Oracle’s new digital assistant sounds suspiciously like Clippy

Oracle’s new digital assistant sounds suspiciously like Clippy

Oracle aims to simplify the use of their Cloud applications through digital assistants, though this plan resembles a certain loathed paperclip in function, if not form.

Oracle introduced a variety of improvements across its portfolio of cloud applications on Tuesday as part of the Oracle OpenWorld event in San Francisco, foremost among them is integration with digital assistants. The technology has permeated Oracle ERP Cloud, Oracle SCM Cloud, Oracle HCM Cloud, and Oracle CX Cloud.

Oracle touted Digital Assistants as “a new paradigm for user interaction, where there is a ‘conversation’ between the user and the digital assistant with ‘skills’ to monitor activity and spot and solve problems rapidly and effectively. Oracle Cloud Applications are developing digital assistant skills across a wide variety of use cases,” and that “users can interact with the assistant via a conversational user interface for an improved user experience and heightened business efficiency,” in a press release.

Given that Siri was introduced in 2011, the “new paradigm” description is suspect. The way the integration is intended to work almost sounds reasonable, in parts—for ERP Cloud, it can “[reduce] the effort required to submit and review time sheets, track the status of projects and escalate time entry and project management issues.” While in SCM Cloud, it is intended to “help customers simplify root-cause analysis for improved supply chain performance.”

Things start sounding odd in the description for the Oracle HCM Cloud, as the feature “can now suggest next steps and recommendations within the context of employee conversations,” and provides “access to onboarding tasks, goals, and performance evaluations, and the availability of manager self-service actions.”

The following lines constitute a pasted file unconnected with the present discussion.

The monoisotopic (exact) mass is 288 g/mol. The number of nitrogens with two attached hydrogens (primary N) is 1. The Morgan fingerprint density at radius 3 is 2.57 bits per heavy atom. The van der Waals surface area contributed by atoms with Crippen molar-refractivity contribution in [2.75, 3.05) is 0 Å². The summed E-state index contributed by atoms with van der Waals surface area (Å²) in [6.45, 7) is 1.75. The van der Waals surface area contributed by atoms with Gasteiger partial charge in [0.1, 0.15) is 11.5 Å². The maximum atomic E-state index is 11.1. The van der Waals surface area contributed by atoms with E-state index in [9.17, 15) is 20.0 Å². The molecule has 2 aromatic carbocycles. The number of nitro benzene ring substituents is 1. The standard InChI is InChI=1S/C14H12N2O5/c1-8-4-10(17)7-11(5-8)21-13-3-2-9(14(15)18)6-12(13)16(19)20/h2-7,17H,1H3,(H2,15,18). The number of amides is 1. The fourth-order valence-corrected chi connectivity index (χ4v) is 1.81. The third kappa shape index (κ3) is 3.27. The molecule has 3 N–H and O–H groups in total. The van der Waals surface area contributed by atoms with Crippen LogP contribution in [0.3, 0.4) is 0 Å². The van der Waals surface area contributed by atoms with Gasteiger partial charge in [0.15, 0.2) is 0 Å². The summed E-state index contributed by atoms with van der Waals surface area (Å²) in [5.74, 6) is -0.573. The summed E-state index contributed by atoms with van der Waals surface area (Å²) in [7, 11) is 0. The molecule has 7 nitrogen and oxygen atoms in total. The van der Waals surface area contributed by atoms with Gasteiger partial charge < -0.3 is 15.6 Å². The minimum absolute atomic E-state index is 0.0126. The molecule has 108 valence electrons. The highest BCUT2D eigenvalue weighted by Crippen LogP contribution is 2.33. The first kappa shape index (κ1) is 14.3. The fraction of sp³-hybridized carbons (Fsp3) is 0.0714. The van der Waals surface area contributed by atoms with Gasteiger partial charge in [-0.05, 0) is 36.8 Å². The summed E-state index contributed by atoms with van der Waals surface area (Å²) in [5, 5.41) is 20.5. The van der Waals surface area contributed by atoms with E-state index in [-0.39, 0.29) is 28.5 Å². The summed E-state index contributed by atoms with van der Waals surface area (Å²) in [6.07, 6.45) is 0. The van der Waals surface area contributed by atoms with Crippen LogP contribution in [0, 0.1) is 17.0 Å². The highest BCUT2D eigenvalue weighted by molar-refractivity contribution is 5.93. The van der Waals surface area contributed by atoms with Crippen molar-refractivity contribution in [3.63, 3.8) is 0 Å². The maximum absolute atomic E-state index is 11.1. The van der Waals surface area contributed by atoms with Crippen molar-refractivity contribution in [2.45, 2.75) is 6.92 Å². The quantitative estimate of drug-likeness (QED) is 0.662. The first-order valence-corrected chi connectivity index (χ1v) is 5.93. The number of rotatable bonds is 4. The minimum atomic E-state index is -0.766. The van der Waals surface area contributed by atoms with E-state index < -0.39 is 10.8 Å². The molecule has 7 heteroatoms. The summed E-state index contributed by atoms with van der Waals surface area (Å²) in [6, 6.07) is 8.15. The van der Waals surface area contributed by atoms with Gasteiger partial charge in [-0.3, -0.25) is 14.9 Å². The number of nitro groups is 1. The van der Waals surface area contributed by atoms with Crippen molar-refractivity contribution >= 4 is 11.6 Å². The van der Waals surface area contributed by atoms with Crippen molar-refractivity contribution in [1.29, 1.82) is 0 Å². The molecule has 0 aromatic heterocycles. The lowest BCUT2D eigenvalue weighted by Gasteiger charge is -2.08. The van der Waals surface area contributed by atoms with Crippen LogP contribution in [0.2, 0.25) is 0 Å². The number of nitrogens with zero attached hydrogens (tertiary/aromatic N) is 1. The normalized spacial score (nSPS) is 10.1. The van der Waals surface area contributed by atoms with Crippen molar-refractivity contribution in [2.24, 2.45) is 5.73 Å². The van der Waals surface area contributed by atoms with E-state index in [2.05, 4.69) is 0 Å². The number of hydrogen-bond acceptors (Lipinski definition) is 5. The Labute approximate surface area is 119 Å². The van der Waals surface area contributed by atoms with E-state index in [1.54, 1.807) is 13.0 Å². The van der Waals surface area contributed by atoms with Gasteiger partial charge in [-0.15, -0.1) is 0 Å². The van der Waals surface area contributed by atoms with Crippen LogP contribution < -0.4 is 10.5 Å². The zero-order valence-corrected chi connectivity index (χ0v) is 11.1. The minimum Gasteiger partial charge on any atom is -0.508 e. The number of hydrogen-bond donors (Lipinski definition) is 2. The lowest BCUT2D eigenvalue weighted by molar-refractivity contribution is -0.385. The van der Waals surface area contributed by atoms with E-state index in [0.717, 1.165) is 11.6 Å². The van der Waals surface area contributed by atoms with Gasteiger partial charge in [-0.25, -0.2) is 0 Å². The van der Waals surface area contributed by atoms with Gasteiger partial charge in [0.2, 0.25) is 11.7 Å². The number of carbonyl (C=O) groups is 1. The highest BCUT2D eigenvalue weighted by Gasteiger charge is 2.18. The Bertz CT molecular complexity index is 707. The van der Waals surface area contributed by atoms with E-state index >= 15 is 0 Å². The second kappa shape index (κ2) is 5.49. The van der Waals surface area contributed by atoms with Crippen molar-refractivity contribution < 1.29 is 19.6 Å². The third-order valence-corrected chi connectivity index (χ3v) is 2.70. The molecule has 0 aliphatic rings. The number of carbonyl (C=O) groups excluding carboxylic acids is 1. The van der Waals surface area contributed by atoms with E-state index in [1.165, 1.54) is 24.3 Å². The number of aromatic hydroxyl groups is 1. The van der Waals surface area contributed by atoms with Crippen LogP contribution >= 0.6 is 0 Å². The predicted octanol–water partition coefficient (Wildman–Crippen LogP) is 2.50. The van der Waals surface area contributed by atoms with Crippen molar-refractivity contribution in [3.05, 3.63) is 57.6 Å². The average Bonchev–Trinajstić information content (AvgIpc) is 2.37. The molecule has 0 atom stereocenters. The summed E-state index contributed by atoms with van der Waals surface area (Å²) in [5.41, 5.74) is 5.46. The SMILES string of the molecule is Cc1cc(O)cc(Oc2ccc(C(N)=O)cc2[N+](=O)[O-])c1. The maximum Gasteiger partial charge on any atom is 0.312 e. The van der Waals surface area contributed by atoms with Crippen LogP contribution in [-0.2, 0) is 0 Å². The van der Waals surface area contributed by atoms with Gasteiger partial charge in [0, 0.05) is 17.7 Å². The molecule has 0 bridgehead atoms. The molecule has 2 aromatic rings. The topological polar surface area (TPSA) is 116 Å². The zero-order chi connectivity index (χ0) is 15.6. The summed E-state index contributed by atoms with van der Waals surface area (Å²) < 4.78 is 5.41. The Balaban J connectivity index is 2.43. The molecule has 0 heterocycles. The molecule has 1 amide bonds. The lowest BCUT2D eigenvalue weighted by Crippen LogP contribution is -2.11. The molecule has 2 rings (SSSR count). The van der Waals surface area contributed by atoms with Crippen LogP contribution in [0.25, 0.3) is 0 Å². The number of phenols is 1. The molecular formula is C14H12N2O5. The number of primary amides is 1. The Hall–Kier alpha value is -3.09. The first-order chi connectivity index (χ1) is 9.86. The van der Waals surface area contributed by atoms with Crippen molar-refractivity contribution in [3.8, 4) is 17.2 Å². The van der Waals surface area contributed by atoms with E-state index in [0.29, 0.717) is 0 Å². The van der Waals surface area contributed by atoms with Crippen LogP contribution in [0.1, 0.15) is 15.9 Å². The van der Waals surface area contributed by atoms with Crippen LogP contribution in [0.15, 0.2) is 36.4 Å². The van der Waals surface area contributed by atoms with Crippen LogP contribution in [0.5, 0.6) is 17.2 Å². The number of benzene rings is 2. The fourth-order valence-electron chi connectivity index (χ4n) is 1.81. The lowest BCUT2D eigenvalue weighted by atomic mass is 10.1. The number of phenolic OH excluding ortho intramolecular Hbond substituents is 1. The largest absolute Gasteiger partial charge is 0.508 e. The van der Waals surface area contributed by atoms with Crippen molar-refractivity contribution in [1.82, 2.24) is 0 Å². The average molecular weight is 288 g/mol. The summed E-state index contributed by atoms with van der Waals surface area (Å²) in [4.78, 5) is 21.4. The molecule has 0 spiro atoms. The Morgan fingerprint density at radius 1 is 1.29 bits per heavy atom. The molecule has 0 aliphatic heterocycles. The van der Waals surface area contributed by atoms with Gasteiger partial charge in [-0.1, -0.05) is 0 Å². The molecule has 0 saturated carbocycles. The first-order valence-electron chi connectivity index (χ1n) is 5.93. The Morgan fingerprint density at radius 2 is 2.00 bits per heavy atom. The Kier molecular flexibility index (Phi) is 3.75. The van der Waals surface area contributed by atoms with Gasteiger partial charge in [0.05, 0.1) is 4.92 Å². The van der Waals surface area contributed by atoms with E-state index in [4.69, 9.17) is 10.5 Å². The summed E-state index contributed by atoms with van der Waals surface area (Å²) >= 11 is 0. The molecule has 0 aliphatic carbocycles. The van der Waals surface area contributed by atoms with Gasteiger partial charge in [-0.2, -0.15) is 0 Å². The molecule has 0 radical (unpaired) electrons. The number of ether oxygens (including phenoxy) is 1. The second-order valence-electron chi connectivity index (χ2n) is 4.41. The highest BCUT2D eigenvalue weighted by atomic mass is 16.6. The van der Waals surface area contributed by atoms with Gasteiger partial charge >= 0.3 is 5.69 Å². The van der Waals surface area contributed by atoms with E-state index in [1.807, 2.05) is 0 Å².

Cue flashbacks of an animated paperclip saying “It looks like you’re writing a letter. Would you like help?” Microsoft’s assistant concept was frequently in the way, with attempts to hide the animated paperclip and companions usually unsuccessful, reappearing when keywords are typed or after restarting the program.

Fortunately, that experience is optional, according to Oracle. “What we will never do is turn off the screen experience, if users are very in tune with using traditional ways of interacting with software, like screens and everything—this is to complement and augment the human’s ability to just make the experience very different,” Juergen Lindner, senior vice president of SaaS product marketing at Oracle, told TechRepublic. “In general, what we’re doing is we’ve built AI skills into the software… the interaction complexity with the system is so high, it takes a lot of the employee time out of the equation that otherwise could be dedicated much more efficiently. When we’re picking those use cases, those are not random, those are typically where we’ve gone through testing or we’ve talked to customers, very profound research as to what types of interaction methodologies would be most valuable.”

Lindner evoked the images of consumer-focused digital assistants such as Siri, Google Assistant, and Alexa, as well as chatbots in Slack. Notably, Clippy was briefly revived for Teams —Microsoft’s Slack competitor—in March 2019 before being unceremoniously killed later that month.

Before being introduced in Microsoft Office 1997, Clippy first appeared in Microsoft Bob, an alternative GUI released in March 1995 for Windows 3.1. The default assistant, then called “actors,” was Rover, the assistant re-purposed for the file search utility in Windows XP. The Office Assistant concept was deactivated by default in Office XP, with Steven Baker telling ZDNet in 2001 that “Clippy is for the most part inappropriate for people using Office.” 



Source link